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The Rise in Quiet Quitting & What to Do About It

A new trend has emerged in the business world—quiet quitting. But is it really new? What’s causing quiet quitting? And how can we combat this worrying development?

What Is Quiet Quitting?

“Quiet quitting” is the term given to a set of employee behaviors such as not speaking up and not going above and beyond their job description. Companies want driven employees who are intrinsically motivated to take the extra step or go the extra mile. Unfortunately, the rise of worker boundaries and the search for work-life balance means many employees are exhibiting quiet quitting behaviors.

Is Quiet Quitting Bad?

Quiet quitting at work is happening, but it’s a problem that’s blown out of proportion. Some people just aren’t ambitious. Some people, justifiably, don’t feel they should do extra without being paid extra. But very few people who would be labeled “quiet quitters” are actually looking to quit. (The people you need to be worried about quitting are the actively disengaged employees who are showing clear signs and maybe even outright saying they are looking for new employment.)

And that’s what it boils down to. The name “quiet quitting” is disconnected from the actual problem—a lack of employee engagement.

One or two data points aren’t conclusive, but three points now show a worrying trend—employee engagement is going way down. According to Gallup, in 2020, 36% of employees were engaged, and 14% were actively disengaged. In 2021, 34% of employees were engaged, and 16% were actively disengaged. Now, in 2022, 32% are engaged, and 18% are actively disengaged.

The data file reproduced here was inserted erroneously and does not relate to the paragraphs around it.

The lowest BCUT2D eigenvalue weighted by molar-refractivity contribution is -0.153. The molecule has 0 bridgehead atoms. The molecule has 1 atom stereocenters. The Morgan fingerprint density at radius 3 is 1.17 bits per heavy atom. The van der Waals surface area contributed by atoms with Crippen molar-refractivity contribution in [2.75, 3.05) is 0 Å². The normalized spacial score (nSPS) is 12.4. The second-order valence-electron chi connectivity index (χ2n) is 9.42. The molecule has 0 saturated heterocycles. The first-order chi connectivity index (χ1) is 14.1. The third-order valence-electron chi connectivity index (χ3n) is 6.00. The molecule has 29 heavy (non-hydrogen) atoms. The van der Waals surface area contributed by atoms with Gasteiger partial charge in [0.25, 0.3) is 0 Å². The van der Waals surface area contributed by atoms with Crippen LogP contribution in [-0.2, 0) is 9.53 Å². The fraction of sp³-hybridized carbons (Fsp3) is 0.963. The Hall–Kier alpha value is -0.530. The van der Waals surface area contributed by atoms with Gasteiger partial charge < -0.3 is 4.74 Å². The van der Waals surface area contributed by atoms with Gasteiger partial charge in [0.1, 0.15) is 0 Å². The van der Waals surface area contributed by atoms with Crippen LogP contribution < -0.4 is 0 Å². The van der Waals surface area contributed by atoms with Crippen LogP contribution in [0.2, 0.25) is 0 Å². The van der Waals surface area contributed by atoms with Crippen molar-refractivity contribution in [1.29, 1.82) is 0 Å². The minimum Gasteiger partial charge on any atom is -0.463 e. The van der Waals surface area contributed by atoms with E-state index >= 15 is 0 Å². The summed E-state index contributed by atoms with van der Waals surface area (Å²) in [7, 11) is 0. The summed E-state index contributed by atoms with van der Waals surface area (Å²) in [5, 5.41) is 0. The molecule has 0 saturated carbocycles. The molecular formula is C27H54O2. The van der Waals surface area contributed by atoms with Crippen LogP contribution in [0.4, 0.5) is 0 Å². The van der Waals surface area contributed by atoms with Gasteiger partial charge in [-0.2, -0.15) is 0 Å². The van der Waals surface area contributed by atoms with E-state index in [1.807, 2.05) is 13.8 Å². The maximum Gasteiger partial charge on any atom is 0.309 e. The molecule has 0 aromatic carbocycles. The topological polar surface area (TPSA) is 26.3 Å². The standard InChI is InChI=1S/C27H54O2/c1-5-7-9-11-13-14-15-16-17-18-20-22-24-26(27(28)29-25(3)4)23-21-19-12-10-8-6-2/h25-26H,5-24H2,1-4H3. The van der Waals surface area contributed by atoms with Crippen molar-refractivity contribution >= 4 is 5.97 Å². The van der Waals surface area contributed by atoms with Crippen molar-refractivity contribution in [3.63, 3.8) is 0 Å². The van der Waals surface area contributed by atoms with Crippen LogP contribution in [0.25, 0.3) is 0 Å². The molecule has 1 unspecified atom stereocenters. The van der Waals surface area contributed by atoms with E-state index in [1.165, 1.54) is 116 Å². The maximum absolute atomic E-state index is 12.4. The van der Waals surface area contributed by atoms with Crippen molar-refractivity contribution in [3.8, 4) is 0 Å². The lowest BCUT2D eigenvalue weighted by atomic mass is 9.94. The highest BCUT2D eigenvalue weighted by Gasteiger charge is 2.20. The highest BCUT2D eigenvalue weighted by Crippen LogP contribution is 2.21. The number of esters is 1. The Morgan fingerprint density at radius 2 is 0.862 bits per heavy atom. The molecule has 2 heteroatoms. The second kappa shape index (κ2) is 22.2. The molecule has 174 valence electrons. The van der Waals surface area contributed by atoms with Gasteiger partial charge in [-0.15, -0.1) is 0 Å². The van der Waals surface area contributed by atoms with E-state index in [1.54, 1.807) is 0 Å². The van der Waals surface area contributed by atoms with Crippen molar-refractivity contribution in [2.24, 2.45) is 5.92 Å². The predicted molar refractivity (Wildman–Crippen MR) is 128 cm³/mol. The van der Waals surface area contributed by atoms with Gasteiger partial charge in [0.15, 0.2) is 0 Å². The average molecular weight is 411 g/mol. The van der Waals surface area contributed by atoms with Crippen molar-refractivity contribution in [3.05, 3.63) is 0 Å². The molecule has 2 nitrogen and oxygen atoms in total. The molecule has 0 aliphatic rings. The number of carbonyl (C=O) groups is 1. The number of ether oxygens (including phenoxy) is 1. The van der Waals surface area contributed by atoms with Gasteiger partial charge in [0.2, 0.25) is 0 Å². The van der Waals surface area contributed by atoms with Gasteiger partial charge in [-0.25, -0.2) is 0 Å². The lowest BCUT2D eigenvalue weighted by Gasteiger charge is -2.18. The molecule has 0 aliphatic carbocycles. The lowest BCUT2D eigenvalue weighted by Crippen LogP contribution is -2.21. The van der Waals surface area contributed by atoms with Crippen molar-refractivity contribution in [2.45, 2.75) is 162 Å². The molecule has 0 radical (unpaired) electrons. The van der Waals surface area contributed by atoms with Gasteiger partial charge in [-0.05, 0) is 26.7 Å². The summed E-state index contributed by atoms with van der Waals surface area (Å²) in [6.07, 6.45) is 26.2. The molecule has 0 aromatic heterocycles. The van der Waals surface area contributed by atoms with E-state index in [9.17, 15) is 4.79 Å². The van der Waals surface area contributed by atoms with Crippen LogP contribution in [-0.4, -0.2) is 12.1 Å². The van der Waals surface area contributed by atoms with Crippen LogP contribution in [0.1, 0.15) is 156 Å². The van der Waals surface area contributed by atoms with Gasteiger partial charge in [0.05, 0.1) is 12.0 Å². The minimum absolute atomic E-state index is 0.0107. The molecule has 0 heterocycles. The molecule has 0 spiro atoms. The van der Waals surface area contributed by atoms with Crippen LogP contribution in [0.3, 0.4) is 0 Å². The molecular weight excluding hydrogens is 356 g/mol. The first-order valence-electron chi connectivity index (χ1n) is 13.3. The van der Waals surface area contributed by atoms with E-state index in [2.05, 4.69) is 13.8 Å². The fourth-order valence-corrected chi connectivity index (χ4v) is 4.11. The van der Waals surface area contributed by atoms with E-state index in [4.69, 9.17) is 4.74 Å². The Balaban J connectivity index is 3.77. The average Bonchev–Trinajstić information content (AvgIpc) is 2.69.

What does disengagement look like?

It looks like an employee who doesn’t speak up in meetings because they feel management doesn’t care or the organization never takes a chance on something creative. It looks like an employee who isn’t empowered to take chances or even go above and beyond, so therefore they do the minimum amount of work. It looks like an employee who doesn’t feel psychologically safe in their company’s work environment and culture.

It looks like quiet quitting.

The Problems Behind Quiet Quitting

What is causing disengagement that is leading to these behaviors we might label “quiet quitting”? There are two main reasons.

Managers Need to Engage Workers

Recent Dale Carnegie research tells us that managers play a huge role in employee engagement. They are key in creating psychologically safe spaces through empathy, key in translating the organizational purpose, and key to increasing engagement by paying attention to emotional and organizational drivers.

Yet, our research shows only 38% of employees have confidence in their immediate supervisor, and only 26% value their relationship with their manager. Managers can be doing more to connect with and engage employees.

For example, prior Dale Carnegie research shows that the drivers of worker engagement include feeling valued, confident, and empowered. Managers can:

  • Show more appreciation for employee efforts, not just successes.
  • Provide on-the-job training to get employees confident in their work skills.
  • Empower employees to make more decisions and take some risks.

Another driving factor of employee engagement is organizational purpose. Companies with a clear purpose or mission can translate that to employees through managers. But our research shows only 33% of employees believe in their company’s mission. Managers would be responsible for connecting tasks to the company’s purpose and showing employees how they are truly contributing to it.